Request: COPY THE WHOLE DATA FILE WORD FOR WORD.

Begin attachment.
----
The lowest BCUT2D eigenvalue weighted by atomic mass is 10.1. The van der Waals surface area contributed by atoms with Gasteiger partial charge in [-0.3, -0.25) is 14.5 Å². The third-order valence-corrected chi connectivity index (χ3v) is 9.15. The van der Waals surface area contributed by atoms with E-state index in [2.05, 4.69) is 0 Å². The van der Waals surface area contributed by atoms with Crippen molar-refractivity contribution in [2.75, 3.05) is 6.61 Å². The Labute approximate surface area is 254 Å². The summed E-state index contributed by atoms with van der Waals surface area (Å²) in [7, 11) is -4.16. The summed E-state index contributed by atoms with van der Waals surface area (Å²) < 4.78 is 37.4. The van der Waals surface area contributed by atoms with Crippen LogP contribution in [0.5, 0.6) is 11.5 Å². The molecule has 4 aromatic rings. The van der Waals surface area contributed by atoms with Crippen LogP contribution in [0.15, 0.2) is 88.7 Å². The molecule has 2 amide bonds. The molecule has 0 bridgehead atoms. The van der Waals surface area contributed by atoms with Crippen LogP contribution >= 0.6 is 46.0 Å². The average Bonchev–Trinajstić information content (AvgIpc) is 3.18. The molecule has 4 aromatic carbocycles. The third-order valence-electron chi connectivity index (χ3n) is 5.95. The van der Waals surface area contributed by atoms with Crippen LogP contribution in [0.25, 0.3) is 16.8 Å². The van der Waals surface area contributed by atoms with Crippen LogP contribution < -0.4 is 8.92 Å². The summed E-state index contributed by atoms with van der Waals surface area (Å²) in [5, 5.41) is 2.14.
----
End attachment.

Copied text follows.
The lowest BCUT2D eigenvalue weighted by atomic mass is 10.1. The van der Waals surface area contributed by atoms with Gasteiger partial charge in [-0.3, -0.25) is 14.5 Å². The third-order valence-corrected chi connectivity index (χ3v) is 9.15. The van der Waals surface area contributed by atoms with E-state index in [2.05, 4.69) is 0 Å². The van der Waals surface area contributed by atoms with Crippen molar-refractivity contribution in [2.75, 3.05) is 6.61 Å². The Labute approximate surface area is 254 Å². The summed E-state index contributed by atoms with van der Waals surface area (Å²) in [7, 11) is -4.16. The summed E-state index contributed by atoms with van der Waals surface area (Å²) < 4.78 is 37.4. The van der Waals surface area contributed by atoms with Crippen LogP contribution in [0.5, 0.6) is 11.5 Å². The molecule has 4 aromatic rings. The van der Waals surface area contributed by atoms with Crippen LogP contribution in [0.15, 0.2) is 88.7 Å². The molecule has 2 amide bonds. The molecule has 0 bridgehead atoms. The van der Waals surface area contributed by atoms with Crippen LogP contribution >= 0.6 is 46.0 Å². The average Bonchev–Trinajstić information content (AvgIpc) is 3.18. The molecule has 4 aromatic carbocycles. The third-order valence-electron chi connectivity index (χ3n) is 5.95. The van der Waals surface area contributed by atoms with Crippen LogP contribution in [0.25, 0.3) is 16.8 Å². The van der Waals surface area contributed by atoms with Crippen LogP contribution < -0.4 is 8.92 Å². The summed E-state index contributed by atoms with van der Waals surface area (Å²) in [5, 5.41) is 2.14.